Gargoyles in France

Topics: Notre Dame de Paris, Gothic architecture, Gargoyle Pages: 5 (843 words) Published: July 24, 2014
FRCS 101-A

Gargoyles: a Symbol of France

Gargoyles were important symbols adorning medieval Catholic churches, relating to Satan and original sin, but they were also important architectural features created with a purpose, that of a waterspout. Gargoyles predate Gothic architecture and have risen in popularity recently, although the symbolism has evolved from Catholicism. From their origins, throughout the mass building of cathedrals in Catholic France, to ornamental chimeras today, gargoyles have been important to the symbolism of France. Gargoyles were created for a purpose which is reflected in the word origin. The French originator is gargoille, which translates to throat. It from this French word that gargoyles are named. This is not universal. Although the predominance of gargoyles in medieval gothic architecture influences the English use of gargoyle, the Italian term is also a reflection of the original purpose with doccione o gronda sporgente which means protruding gutter. The German and Dutch words for gargoyle also reflect their architectural purpose with both alluding to water flowing.1 Although today the word gargoyle is used to describe any beastly carving on a building, technically gargoyles are only the figures which were used as water spouts. Chimera is the term for ornamental carvings, thus some of the famous “gargoyles” of Notre Dame are in fact chimera, such as the most famous spitting “gargoyle” of Notre Dame. Originally the term gargoyle applied only to those statues and figures which redirected water away from masonry buildings. Gargoyles were created with the purpose of redirecting water while chimeras were ornamental. The folklore which surrounds the origin of the defining characteristics of gargoyles as hideous half-beasts claims that a dragon by the name La Gargouille lived near the river Seine and caused floods by spouting water and breathed fire.2 A Catholic priest from Rouen exorcised the beast in exchange having a church built. When the dragon was burnt, the head and neck survived the flames and mounted in the city, inspiring the creation of gargoyles.3 While this is not historically correct, as ancient Celts and Egyptians also employed gargoyles in their architecture,4 the folklore does show the strong correlation between Catholicism and France in relation to the gargoyle.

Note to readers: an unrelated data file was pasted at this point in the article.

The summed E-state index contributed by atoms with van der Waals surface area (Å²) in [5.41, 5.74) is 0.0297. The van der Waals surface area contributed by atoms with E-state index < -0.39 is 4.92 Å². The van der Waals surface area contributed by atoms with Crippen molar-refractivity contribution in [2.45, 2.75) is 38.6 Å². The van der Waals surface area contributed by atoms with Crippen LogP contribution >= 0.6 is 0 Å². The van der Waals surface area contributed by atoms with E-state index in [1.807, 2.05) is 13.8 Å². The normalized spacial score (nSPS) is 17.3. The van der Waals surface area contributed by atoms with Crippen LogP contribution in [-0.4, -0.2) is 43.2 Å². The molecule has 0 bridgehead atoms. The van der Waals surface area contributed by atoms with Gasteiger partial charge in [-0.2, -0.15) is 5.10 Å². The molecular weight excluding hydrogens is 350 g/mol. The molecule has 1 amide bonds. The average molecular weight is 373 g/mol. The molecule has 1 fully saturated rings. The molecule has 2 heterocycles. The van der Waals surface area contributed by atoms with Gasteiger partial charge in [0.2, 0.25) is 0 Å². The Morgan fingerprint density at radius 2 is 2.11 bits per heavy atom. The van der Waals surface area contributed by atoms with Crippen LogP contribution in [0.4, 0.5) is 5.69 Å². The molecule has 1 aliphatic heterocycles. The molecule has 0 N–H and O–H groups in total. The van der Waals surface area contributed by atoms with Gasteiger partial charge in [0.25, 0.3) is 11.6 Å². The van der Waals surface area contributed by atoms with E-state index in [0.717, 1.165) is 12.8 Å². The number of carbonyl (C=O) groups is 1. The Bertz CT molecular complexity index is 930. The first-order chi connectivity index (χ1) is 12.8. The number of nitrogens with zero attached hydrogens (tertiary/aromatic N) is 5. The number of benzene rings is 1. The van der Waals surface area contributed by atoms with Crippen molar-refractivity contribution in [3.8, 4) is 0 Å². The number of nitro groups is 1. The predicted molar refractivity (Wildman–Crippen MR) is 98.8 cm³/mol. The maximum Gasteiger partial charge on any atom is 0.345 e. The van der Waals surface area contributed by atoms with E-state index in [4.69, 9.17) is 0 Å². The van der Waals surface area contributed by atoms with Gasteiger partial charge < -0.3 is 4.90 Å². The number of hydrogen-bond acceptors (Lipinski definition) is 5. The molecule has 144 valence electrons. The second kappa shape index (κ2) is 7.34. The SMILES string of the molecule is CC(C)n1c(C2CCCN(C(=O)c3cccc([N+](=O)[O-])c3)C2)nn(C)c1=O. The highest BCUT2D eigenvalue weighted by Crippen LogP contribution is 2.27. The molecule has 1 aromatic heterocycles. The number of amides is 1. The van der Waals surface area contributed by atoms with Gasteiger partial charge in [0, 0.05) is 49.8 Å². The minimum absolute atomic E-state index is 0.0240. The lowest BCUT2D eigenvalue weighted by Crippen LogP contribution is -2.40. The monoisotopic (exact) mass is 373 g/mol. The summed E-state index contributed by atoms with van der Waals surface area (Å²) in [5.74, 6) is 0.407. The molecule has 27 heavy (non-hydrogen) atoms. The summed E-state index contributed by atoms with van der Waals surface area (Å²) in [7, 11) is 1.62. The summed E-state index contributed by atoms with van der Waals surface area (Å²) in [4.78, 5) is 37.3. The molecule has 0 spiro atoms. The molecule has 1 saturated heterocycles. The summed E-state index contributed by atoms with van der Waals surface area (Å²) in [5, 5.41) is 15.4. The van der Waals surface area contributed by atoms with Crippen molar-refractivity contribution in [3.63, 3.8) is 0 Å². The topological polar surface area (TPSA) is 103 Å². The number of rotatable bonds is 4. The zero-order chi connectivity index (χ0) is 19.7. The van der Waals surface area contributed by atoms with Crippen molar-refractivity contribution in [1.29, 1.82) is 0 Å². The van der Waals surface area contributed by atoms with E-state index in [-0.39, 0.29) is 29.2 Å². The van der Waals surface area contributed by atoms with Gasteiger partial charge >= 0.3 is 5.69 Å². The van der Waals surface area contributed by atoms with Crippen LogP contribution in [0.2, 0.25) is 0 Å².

The Catholic Church was a major factor in France during the Middle Ages. Gothic architecture became a way to build the community while also enforcing the impact of the church. Because of the addition of flying buttresses, a signature of Gothic architecture, cathedrals could be built bigger emphasizing the importance of the church.5 As Kings and bishops were embattled to build bigger and more elaborate cathedrals in order to secure the most social power, monuments such as Notre Dame were created.6

The strength of the church can been seen in the gargoyles and chimeras decorating the edifice. The symbolic purpose of gargoyles was to frighten. They were there to remind the community that “the devil and original sin exist.”7 Because the gargoyles were able to be viewed throughout the community, they served to remind members that their actions have consequences and that evil is a reality. They were a constant reminder that Satan was ever present and a threat.8

The most famous gargoyles are the ones on the edifice of Notre Dame de Paris.9 And of those, the most famous chimera is known as the spitting gargoyle. The horned, winged demon who gazes over Paris from the left buttress on the front of the north tower, his hands resting pensively on his chin, his tongue protruding.”10 Made famous because the architect Viollet-le-Duc installed them during the restoration of Notre Dame from 1843 to 1864,11 they are as dominant on the Paris skyline as the Eiffel Tower.12 Viollet-le-Duc insisted on gargoyles and chimeras artistic,13 and they were crucial to his vision of the restoration project and the final façade of the...

References: Camille, Michael. The Gargoyles Of Notre-Dame : Medievalism And The Monsters Of Modernity. Chicago: University of Chicago Press, 2009. eBook Academic Collection (EBSCOhost). Web. 26 June 2014.
"Gargoyles." Gargoyles. N.p., n.d. Web. 27 June 2014. .
"Gargoyles & Grotesques." Folklore, History & the Study of Myth. N.p., n.d. Web. 13 July 2014. .
"Gargoyles and Grotesques - Crystalinks." Gargoyles and Grotesques - Crystalinks. N.p., n.d. Web. 20 July 2014. .
Ott, Serena, ed. French Culture and Society: Coursepack. Buford, GA: LAD Custom Publishing, 2010.
"Religious Topic Symbolism of Gargoyles by Marian Horvat." Religious Topic Symbolism of Gargoyles by Marian Horvat. N.p., n.d. Web. 27June 2014. .
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